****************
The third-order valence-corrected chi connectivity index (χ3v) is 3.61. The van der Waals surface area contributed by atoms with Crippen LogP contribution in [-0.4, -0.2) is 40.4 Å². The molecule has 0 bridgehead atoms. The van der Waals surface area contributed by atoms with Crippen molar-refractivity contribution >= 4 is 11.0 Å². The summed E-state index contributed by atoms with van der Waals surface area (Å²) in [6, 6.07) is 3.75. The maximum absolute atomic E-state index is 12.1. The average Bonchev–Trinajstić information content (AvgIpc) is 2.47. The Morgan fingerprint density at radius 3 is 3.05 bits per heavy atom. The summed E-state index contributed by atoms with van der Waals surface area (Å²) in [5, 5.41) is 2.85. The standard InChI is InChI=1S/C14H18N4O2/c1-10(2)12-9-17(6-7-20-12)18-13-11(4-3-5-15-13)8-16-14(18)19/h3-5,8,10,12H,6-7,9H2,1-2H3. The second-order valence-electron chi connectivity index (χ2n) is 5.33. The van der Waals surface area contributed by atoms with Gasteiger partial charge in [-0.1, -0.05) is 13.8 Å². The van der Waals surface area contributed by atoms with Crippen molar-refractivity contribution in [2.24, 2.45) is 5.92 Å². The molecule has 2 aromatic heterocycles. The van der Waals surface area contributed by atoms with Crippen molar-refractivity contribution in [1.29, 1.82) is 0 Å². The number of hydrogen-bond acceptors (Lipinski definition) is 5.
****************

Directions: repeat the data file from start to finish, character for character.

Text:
The third-order valence-corrected chi connectivity index (χ3v) is 3.61. The van der Waals surface area contributed by atoms with Crippen LogP contribution in [-0.4, -0.2) is 40.4 Å². The molecule has 0 bridgehead atoms. The van der Waals surface area contributed by atoms with Crippen molar-refractivity contribution >= 4 is 11.0 Å². The summed E-state index contributed by atoms with van der Waals surface area (Å²) in [6, 6.07) is 3.75. The maximum absolute atomic E-state index is 12.1. The average Bonchev–Trinajstić information content (AvgIpc) is 2.47. The Morgan fingerprint density at radius 3 is 3.05 bits per heavy atom. The summed E-state index contributed by atoms with van der Waals surface area (Å²) in [5, 5.41) is 2.85. The standard InChI is InChI=1S/C14H18N4O2/c1-10(2)12-9-17(6-7-20-12)18-13-11(4-3-5-15-13)8-16-14(18)19/h3-5,8,10,12H,6-7,9H2,1-2H3. The second-order valence-electron chi connectivity index (χ2n) is 5.33. The van der Waals surface area contributed by atoms with Gasteiger partial charge in [-0.1, -0.05) is 13.8 Å². The van der Waals surface area contributed by atoms with Crippen molar-refractivity contribution in [2.24, 2.45) is 5.92 Å². The molecule has 2 aromatic heterocycles. The van der Waals surface area contributed by atoms with Crippen molar-refractivity contribution in [1.29, 1.82) is 0 Å². The number of hydrogen-bond acceptors (Lipinski definition) is 5.